The benefits of Web-based training (WBT)—convenience, ease of delivery, and flexibility, to name a few—can be impressive. But, the bottom line is always a factor. Does WBT really save money? If so, how much?
Depending on current training expenses and corporate needs, the financial impact of selecting a WBT program can be significant. Smart shopping is also important. Here are some tips to help you assess the value of your WBT programs.
This look at the economics of WBT is the second in a four-part series of articles. Last week, Karen Cangero examined how WBT can be designed for a variety of learning styles. Next week, the topic is how to incorporate WBT into an existing training program, and finally Karen will tell you how to evaluate online learning programs.
How much does WBT cost?
Costs can vary widely in the ever-growing WBT market. Many factors go into determining the cost of a particular product.
One big price-determining factor is level of participation. Make sure you have a good idea of how many students will take each course before starting your research. Generally speaking, bulk discounts apply. Most vendors will drop the per-student, per-course price as the size of the deal increases. The more students taking more courses, the lower the relative cost. Some vendors also offer related courses in bundles at discount prices—Java with HTML training, for example.
Another important factor is the kind of support needed for the WBT courses. Many vendors offer add-on administration features—usually for an extra price. Registration, testing, and score tracking can all be handled via your WBT program. Student support—via e-mail, chat room, or telephone mentoring—is also available.
When determining value, be sure to check out the quality of the content. Just because one vendor offers a 10-hour course at the same price as another vendor's five-hour course, don't assume that the longer course represents the better product. Carefully compare course outlines to determine which meets your needs better. If it doesn't work for you, even free WBT is no bargain.
Hidden costs lurk everywhere—and WBT is no exception. Check technical requirements and specifications. Your WBT program could require additional hardware, software, or plug-ins for streaming multimedia. Some WBT is too slow for dial-up connections and should be accessed through an intranet. If workstations and communications systems will need to be upgraded, be sure to factor this into the final costs.
Remember to shop around and negotiate. Several different vendors may market the same WBT content. Often, the only difference is the logos. Careful shopping may uncover minor discounts. Members of particular organizations may be eligible for some of them. Be sure to ask the vendor, "Is this the total amount I will have to pay?"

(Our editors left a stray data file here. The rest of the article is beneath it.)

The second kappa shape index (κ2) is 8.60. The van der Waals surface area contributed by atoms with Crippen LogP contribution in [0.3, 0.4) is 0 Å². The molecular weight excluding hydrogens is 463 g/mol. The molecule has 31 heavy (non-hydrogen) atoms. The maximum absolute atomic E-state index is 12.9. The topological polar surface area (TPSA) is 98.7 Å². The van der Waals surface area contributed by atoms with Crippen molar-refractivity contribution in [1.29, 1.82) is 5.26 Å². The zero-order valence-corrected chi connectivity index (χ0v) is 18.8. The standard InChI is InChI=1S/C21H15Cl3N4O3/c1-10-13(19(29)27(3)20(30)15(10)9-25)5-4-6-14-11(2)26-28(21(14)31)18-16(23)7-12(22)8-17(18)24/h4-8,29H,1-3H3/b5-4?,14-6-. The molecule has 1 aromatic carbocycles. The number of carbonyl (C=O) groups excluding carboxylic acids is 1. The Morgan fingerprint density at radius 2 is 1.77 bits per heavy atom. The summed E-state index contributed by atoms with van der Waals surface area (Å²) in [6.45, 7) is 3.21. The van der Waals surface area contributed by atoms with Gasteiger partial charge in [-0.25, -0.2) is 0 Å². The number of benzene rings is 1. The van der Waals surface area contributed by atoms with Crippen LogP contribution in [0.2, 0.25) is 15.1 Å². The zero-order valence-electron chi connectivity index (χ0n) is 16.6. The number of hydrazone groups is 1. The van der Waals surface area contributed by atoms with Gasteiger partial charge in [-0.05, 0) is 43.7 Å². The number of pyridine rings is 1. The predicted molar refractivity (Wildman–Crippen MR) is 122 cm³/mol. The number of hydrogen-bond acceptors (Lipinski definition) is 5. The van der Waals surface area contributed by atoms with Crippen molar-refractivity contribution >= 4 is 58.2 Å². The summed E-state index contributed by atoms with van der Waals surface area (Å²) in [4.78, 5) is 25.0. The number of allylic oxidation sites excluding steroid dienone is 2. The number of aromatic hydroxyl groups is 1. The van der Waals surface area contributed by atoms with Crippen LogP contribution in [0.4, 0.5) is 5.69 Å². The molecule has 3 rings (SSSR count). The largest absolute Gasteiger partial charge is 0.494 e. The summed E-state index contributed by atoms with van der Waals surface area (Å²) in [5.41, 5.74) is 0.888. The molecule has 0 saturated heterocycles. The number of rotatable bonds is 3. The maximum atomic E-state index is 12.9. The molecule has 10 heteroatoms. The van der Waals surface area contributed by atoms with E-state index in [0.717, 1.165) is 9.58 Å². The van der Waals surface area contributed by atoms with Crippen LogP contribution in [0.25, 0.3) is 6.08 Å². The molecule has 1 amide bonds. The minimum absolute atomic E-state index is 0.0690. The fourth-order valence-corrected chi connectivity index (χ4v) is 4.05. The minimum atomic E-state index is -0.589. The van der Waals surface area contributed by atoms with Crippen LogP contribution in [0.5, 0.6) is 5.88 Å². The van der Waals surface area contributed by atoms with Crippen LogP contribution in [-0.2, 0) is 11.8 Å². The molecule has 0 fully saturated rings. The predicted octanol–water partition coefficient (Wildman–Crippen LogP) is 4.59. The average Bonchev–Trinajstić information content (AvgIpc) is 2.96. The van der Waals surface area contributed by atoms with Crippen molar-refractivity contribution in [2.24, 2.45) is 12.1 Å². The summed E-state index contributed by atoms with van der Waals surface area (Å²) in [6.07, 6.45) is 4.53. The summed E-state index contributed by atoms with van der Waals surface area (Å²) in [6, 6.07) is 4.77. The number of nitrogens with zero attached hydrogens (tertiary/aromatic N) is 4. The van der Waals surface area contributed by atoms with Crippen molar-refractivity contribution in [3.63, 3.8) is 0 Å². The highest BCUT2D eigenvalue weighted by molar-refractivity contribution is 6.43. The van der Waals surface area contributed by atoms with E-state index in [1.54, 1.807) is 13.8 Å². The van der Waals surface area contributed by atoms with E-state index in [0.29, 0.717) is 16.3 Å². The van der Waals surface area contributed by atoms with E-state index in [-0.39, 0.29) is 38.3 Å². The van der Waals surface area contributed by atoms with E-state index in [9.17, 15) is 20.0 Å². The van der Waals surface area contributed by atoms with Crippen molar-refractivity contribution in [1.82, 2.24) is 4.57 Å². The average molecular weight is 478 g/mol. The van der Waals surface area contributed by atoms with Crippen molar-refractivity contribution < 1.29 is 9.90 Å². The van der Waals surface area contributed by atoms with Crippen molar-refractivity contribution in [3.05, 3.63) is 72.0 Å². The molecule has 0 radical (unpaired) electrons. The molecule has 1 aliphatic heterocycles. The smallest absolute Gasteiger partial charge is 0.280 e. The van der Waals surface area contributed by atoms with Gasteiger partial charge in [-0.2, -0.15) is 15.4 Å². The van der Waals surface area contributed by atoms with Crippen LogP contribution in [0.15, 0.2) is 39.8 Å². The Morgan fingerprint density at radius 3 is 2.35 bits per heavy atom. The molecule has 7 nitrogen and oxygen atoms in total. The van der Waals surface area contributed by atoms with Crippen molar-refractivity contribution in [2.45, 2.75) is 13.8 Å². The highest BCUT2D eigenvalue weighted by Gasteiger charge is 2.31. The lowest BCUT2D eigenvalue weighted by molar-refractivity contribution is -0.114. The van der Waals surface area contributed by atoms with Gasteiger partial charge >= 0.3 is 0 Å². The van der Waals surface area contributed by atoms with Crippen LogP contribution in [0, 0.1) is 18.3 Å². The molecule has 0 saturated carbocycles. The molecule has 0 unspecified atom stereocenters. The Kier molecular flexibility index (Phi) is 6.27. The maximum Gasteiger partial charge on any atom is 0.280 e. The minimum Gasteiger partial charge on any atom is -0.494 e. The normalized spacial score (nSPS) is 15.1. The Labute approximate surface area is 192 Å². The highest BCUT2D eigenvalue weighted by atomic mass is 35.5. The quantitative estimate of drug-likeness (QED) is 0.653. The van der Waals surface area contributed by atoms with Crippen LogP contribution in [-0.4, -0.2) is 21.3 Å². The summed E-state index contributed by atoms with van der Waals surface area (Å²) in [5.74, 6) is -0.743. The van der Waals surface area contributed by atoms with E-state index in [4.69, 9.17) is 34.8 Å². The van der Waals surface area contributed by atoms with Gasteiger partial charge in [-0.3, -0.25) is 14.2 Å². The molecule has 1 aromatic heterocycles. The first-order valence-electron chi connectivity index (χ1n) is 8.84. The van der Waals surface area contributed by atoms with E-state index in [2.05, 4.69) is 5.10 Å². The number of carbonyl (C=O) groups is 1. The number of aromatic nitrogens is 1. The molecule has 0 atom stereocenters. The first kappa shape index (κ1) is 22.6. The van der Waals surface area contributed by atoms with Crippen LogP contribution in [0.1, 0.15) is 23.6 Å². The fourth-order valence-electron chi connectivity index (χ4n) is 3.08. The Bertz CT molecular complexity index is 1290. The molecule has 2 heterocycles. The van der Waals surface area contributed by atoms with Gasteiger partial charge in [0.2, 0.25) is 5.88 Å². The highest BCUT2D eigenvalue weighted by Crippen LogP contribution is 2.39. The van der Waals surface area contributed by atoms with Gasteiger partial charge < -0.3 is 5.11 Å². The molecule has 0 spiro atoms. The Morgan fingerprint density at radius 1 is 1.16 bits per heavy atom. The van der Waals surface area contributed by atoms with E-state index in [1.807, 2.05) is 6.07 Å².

How much does WBT save?
Web-based training proponents stress cost-savings as one of its key advantages over traditional training platforms. WBT's savings are multifaceted. One area of value is time. Rather than blocking out entire days for training that requires travel to a remote location, WBT allows training to take place in the office or at home, and at a student's own pace. Time is money, and in saving potentially enormous blocks of time, WBT saves a great deal of money as well.
WBT also enables workers to train individually or in small groups, eliminating the need to hire or find temporary help when an entire department is absent for training. Even purchasing WBT can be extremely convenient and time-effective. Most of the research can be done online, eliminating the need for lengthy, long distance telephone calls or meetings.
Less money, more training
The actual cost savings from WBT can be modest or astounding, depending on how training dollars are currently spent. The courses themselves generally cost far less than the same course taught in a classroom setting. With WBT installed on a corporate Web server or intranet, corporations can provide a continuous stream of training material to workers at their desktops. WBT eliminates the substantial additional costs of travel, lodging, and meals for students.
"We are slowly moving more and more of our training budget to Web-based training programs," said George Skahill, president of New York-based NTL Technologies. "It seems to work more smoothly overall. We have far less training time spent away from the office, students enjoy training more, and we're seeing better results. The best part is, we're spending less money and getting more training."
Online learning is an easy way to provide essential training in a convenient setting—from home, the office, or practically anywhere. With increased demands on time and money, corporations seek methods for training their workforce without sacrificing time away from the office. For many IT enterprises, WBT fits the bill, and shrinks it, too.
Has WBT come through on its money-saving promises for your organization? Is it realistic to think employees will spend time at home for training? Tell us how WBT has worked for your company in terms of saving time and money.
Karen Cangero is the author of two books and numerous articles on the Internet and online issues. She has completed graduate work in education and counseling and has several years experience in public and private education.